Monday, January 18, 2010


Estuve el otro dia en una cena y salio el tema de las feromonas. Todo esto porque habia una perfumista francesa con nosotros.
En fin, preguntabamos si sirven esos perfumes de feromona, y dijo Chris, un gringo que habia leido el articulo que viene aqui abajo. Tambien en el link hay un video.

El caso es que en el experimento le dan a un grupo de hombres una camiseta de algodon con la cual tienene que dormir dos noches sin lavarla. Luego le dan a mujeres distintas a oler la camiseta, y lean abajo lo que sucede.

Segun Chris que estudio un ano de zoologia, que los humanos, a diferencia de los cerdos y otros animales, no tenemos el receptor para percibir la feromona, es como un sexto sentido.

Espero sus opiniones si alguien sabe al respecto.

Strika, gracias por lo de rushdie, ayudo mucho!

Sweaty T-Shirts and Human Mate Choice

Evolutionary psychology is a relatively new field. Scientists like Victor Johnston study the human brain and human behaviors -- why we do the things we do -- in the context of evolution. This clip outlines the "sweaty T-shirt" experiment, which showed that the sense of smell may have more to do with mate choice than previously thought. Females sniffing the T-shirts recently worn by males favored the scent of those whose immune response genes were different from their own. Meredith Small and Geoffrey Miller are also interviewed. From Evolution: "Why Sex?"

Credits: © 2001 WGBH Educational Foundation and Clear Blue Sky Productions, Inc. All rights reserved.

Sweaty T-Shirts and Human Mate Choice

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Resource Type:

QuickTime or RealPlayer

3 min, 11 sec

Topics Covered:
Adaptation and Natural Selection

Sweaty T-Shirts and Human Mate Choice:

Maybe it's not similar interests, horoscope signs, looks, or proximity that make women and men fall in love. According to evolutionary scientists, when people throw up their hands and say "it was just chemistry," they may be on to a fundamental factor in mate choice.

Subtle chemical signals, or pheromones, have long been known to draw pairs together within the same species, and for a specific reason. In mice, for example, experiments showed that pheromones acted as attractants between males and females who were genetically similar except that they differed in a certain type of immune system gene. That difference is actually a survival benefit: The combination of two individuals' different MHC (major histocompatibility locus) genes gives their offspring an advantage in beating back disease organisms.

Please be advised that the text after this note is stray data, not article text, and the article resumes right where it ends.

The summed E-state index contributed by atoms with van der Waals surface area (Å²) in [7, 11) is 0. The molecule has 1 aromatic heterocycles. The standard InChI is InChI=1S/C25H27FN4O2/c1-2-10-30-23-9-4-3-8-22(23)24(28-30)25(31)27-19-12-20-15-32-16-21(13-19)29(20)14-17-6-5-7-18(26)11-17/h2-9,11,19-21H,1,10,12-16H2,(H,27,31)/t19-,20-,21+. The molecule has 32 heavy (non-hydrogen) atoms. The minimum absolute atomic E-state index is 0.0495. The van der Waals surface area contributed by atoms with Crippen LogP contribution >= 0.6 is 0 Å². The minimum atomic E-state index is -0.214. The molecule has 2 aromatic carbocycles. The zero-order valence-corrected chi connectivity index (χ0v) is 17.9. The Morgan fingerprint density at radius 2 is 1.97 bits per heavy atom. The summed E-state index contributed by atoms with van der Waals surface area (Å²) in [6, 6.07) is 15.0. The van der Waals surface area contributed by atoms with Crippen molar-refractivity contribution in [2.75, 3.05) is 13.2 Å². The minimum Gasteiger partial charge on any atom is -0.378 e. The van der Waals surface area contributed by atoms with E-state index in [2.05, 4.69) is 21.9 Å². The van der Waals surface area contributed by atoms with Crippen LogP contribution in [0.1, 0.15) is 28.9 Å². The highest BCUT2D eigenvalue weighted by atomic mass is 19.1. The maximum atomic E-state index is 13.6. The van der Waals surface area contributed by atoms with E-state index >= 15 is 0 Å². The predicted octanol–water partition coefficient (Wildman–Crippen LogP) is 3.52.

So the mice could smell a genetic difference. But could modern humans, who aren't known for a particularly good sense of smell, also make that distinction?

In the first "sweaty T-shirt" experiment, a Swiss zoologist, Claus Wedekind, set up a test of women's sensitivity to male odors. He assembled volunteers, 49 women and 44 men selected for their variety of MHC gene types. He gave the men clean T-shirts to wear for two nights and then return to the scientists.

In the laboratory, the researchers put each T-shirt in a box equipped with a smelling hole and invited the women volunteers to come in, one at a time, and sniff the boxes. Their task was to sample the odor of seven boxes and describe each odor as to intensity, pleasantness, and sexiness.

The results were striking. Overall, the women preferred the scents of T-shirts worn by men whose MHC genes were different from their own.

The experiment did not test men's perceptions of female scents, but the results certainly suggest that evolution has provided humans, not just mice, with a transmitter and receiver for genetic information that could influence mate choice.

And all this even before the first date!

1 comment:


    esto va aclarar a lo que me refiero...